Sanford Burnham Prebys Medical Discovery Institute claims that it does not owe half of the $155 million it received as an incentive to move to Florida, while the state has not backed down on its demand for a payback.
The Florida Department of Economic Opportunity (DEO) still wants the Lake Nona research facility to return $77 million because it did not create the 303 jobs it promised. The money was supposed to be repaid by Nov. 15.
“DEO remains committed to holding Sanford Burnham accountable for all taxpayer monies received and will continue to investigate our options for any repayment necessary of incentive funds that were provided to Sanford Burnham,” according to a statement released Monday from Erin Gillespie, DEO’s director of communications and external affairs.
Knox Bell, the San Diego attorney representing Sanford Burnham Prebys (SBP), sent a letter to DEO Nov. 23 detailing why they are not at fault and urging DEO to work with them “to help preserve jobs and create new jobs, rather than destroy all the good jobs, science and activities that have been established over the last decade by SBP and its dedicated faculty and staff…”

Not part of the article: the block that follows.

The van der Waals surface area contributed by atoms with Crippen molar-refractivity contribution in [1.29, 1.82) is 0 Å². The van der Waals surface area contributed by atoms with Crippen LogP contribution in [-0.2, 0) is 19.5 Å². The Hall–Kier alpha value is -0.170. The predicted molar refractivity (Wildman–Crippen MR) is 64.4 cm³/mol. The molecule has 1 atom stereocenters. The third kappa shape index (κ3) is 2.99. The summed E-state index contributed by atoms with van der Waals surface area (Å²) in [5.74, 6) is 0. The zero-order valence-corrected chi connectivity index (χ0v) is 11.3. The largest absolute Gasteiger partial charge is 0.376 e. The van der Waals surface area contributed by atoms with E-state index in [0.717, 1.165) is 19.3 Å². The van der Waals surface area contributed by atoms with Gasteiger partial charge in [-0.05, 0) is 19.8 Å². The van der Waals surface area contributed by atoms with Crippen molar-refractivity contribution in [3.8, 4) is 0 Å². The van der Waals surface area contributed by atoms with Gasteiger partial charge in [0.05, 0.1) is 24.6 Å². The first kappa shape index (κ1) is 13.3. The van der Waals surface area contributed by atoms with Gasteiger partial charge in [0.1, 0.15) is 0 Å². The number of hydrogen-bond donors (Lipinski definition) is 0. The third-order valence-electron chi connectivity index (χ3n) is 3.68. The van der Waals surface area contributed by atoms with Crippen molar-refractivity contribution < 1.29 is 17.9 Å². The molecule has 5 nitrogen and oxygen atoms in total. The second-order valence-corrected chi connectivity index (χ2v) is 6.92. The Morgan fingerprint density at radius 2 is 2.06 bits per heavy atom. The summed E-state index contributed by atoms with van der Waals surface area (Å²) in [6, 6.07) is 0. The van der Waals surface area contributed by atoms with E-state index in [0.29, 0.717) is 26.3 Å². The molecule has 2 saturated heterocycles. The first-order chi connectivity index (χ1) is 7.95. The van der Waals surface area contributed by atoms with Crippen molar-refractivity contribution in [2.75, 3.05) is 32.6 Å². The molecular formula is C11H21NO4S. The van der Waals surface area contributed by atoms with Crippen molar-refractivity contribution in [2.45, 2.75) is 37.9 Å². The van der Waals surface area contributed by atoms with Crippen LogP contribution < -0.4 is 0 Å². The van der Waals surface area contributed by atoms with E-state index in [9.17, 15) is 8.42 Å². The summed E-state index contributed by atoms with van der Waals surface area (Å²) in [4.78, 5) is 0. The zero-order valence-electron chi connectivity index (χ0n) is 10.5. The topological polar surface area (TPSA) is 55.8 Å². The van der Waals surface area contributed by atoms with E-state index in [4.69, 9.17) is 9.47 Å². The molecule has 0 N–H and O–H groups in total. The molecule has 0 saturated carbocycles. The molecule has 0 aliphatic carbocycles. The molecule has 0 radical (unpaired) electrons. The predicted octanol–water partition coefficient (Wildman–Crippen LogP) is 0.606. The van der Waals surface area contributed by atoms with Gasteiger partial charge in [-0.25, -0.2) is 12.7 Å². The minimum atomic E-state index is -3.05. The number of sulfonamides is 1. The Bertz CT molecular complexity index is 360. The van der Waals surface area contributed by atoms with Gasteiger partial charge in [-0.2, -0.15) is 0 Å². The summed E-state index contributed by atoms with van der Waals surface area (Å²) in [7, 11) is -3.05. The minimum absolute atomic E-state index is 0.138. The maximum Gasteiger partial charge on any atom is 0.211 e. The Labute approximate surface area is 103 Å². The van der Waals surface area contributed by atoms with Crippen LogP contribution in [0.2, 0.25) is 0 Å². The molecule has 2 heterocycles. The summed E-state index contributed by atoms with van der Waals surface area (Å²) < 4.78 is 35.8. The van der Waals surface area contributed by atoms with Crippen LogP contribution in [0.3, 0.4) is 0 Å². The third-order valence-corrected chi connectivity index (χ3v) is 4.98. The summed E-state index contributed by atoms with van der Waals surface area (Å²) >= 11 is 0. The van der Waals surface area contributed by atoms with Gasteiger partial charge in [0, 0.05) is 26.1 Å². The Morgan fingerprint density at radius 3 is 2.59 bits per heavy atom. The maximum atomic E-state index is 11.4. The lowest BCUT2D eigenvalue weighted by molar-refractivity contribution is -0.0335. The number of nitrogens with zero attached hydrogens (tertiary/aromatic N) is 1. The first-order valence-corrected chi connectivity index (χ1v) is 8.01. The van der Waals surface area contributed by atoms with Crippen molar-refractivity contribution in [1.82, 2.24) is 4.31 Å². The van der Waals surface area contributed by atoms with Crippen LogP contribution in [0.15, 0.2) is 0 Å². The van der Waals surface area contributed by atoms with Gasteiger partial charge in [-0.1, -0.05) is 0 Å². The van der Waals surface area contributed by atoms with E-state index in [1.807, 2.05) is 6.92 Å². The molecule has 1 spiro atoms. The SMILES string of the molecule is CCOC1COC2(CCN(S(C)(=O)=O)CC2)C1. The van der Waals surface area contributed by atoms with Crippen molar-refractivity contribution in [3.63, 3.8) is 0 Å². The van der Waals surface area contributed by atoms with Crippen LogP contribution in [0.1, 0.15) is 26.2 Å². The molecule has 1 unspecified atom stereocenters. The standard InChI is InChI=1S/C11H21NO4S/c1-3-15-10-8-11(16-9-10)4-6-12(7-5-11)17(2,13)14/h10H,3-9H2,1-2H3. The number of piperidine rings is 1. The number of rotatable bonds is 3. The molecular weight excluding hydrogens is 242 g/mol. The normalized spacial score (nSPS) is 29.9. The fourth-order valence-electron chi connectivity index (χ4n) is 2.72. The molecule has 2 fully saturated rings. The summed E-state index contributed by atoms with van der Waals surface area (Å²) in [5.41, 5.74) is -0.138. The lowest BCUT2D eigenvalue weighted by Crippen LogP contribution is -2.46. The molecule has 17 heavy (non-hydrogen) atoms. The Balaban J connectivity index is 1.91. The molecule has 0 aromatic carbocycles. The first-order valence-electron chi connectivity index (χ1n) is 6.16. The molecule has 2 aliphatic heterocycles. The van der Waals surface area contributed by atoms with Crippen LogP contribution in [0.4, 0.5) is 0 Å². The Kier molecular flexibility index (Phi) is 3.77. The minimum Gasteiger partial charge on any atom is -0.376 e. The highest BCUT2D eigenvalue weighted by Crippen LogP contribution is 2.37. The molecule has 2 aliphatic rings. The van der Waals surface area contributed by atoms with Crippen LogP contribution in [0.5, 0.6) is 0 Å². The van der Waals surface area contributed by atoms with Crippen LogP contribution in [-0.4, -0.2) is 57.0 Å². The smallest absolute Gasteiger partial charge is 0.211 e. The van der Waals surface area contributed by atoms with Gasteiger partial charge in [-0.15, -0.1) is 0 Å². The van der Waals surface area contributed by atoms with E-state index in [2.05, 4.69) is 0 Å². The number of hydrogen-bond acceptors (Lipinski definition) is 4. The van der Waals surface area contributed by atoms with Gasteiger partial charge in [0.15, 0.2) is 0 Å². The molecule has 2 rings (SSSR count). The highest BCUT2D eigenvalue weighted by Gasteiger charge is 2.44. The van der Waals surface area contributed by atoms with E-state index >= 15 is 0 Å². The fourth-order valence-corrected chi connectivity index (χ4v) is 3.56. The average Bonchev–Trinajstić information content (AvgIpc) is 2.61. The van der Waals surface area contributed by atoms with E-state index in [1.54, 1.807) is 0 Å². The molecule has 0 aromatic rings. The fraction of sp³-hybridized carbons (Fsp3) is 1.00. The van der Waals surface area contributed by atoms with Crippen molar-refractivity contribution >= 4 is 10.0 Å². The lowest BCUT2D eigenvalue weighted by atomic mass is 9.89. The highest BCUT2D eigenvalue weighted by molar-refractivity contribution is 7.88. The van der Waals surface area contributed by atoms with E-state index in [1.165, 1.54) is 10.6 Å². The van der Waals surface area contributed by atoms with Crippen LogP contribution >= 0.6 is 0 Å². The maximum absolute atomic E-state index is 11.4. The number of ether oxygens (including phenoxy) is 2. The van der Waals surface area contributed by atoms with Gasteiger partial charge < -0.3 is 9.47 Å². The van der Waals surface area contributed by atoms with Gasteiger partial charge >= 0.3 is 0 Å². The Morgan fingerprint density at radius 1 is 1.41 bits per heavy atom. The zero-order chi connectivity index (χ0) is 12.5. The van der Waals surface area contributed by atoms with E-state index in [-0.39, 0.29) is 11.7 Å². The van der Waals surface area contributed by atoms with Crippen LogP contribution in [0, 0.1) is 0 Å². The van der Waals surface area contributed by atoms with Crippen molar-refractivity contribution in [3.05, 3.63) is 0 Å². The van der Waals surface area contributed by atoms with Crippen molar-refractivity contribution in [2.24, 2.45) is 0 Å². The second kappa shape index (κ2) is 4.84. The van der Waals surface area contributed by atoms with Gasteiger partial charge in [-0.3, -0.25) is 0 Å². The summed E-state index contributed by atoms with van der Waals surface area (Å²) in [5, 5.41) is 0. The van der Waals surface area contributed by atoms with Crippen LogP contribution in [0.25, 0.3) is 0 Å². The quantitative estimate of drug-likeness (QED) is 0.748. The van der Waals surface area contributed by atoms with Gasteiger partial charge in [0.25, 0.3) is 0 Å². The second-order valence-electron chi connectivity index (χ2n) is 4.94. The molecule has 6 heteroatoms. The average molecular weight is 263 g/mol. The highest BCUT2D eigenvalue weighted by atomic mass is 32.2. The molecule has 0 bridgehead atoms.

The letter said SBP is not in default of the DEO Innovation and Incentive Funding Agreement and there were no penalties outlined if the 303 jobs were not created. It also states that Florida is not entitled to any incentive refund or return of equipment purchased with the incentive money.
SBP will remain in Florida during the next year, “assuming current circumstances remain substantially unchanged,” according to the letter. However, it added that they would continue to explore other viable long-term plans.
SPB has “acted honestly and in good faith” and the “Lake Nona faculty and staff have worked extremely hard and made many personal sacrifices to make SBP at Lake Nona into the successful scientific research center it has become,” according to Bell’s response to DEO’s Oct. 28 demand for repayment.
DEO claims the troubled nonprofit breached its contract to provide jobs and remain in the state for 20 years. Under the 2006 agreement, the California-based research giant agreed to create 303 jobs by July 1 of this year. But they were 66 jobs short of meeting that goal.
Sanford Burnham Prebys (SBP) began looking for a way to leave Florida blaming substantial losses on a decrease in federal research grants as its state incentives ran out. They tried to broker a deal with the University of Florida to take over the research facility but UF backed out.